Regime opacity and the secrecy shrouding the successor to ailing President Abdelaziz Bouteflika have been hampering Algeria from carrying out economic reforms to wean their economy from dependence on hydrocarbons, especially as the languishing oil prices at 50 dollars a barrel are set to last for years longer.
International think tanks and independent media are awash with analyses about an impending implosion in Algeria if the authoritarian status quo continues along with widespread corruption and lack of economic diversification vision.
US magazine News Week recently dedicated an article entitled “Tensions Rise as Algeria’s Leaders Feud and the Economy Stagnates” deeming that the failing health of President Abdelaziz Bouteflika whose capacity to give a speech is doubted has fueled a power struggle between the domestic intelligence service DRS, the army and his office, the presidency.
The article, written by Max Wrey of Alaco, a London-based business intelligence consultancy, considers that this secret power struggle rose to the floor on multiple incidents such as “the investigation into the state oil firm Sonatrach, which cast unwanted attention on individuals close to the presidency.”
Wrey recalls that “the DRS has also sought to wield influence by allegedly exaggerating, and in some cases abetting, Al Qaeda in the Islamic Maghreb, or AQIM, in a cynical effort to win backing from foreign powers engaged in the war on terror.”
He noted the existence of indicators of a connivance between the DRS and terrorist groups, noting that during the Ain Amenas hostage crisis, the Algerian intelligence services opted for an intervention that ended in carnage.
“The DRS, driven by fear of having its complicity with the terrorists uncovered, wanted to quash any lines of negotiation. Whatever their motivation, a DRS commander at Amenas, General Athmane Tartag, overruled the army’s call for restraint and sent his men in to shatter the tense standoff by force. This put the DRS on a collision course with the army.”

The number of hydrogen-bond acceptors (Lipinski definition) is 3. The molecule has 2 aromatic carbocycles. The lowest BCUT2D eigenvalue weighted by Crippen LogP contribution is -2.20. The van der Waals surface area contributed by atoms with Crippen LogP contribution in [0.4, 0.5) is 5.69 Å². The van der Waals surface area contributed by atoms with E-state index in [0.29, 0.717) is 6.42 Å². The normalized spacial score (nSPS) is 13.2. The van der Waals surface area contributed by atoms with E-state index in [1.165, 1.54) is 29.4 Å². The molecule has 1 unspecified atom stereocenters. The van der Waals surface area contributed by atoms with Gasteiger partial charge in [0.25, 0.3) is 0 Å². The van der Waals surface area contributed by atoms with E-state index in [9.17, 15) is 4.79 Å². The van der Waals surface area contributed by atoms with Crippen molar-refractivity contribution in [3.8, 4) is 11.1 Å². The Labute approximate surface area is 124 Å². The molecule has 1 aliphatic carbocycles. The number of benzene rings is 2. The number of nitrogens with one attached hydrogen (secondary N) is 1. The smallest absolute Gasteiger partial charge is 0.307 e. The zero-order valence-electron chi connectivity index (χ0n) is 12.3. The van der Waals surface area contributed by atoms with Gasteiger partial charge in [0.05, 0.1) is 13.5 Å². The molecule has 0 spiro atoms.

The presidency, set to clip DRS wings, proceeded to a controversial replacement of the head of the intelligence service Mohamed Mediene with a henchman of the President General Athmane Tartag.
Amid this power struggle between the pillars of the Algerian military regime: the presidency, the army and the intelligence services, little enthusiasm has been shown to lift Algeria from its dependence on oil. Vested interests of the competing factions of the regime coupled with endemic corruption make economic reforms devoid of credibility. The government has imposed taxes on a population that is used to state largess and subsidies threatening Algeria’s social peace.
Trimming public spending and raising revenue through VAT and taxes on electricity, fuel and tobacco have so far provoked unrest, with rioters in the eastern city of Bejaia clashing with police and torching state buses at the start of January, says the author of the article.
These reforms, argues Wrey, ignore the widespread corruption that affected almost all large-scale projects in Algeria. “Algeria’s flagship development project, the East-West Highway, fell victim to the national malaise. Originally allocated a budget of $6bn, rampant graft saw the project eventually completed for a price of almost $15 billion, making it mile for mile the most expensive road in the world.”
The superficial nature of the reforms that aim at polishing the façade is similar to the regime’s democratic façade where a group with vested interests in maintaining the authoritarian status quo and rent economy maintain a firm grip on the government machinery by ruling without actually governing. Meanwhile, the combustible material continues to pile: imploding demography, unemployed youth, languishing oil prices, regional turmoil and latent militant groups.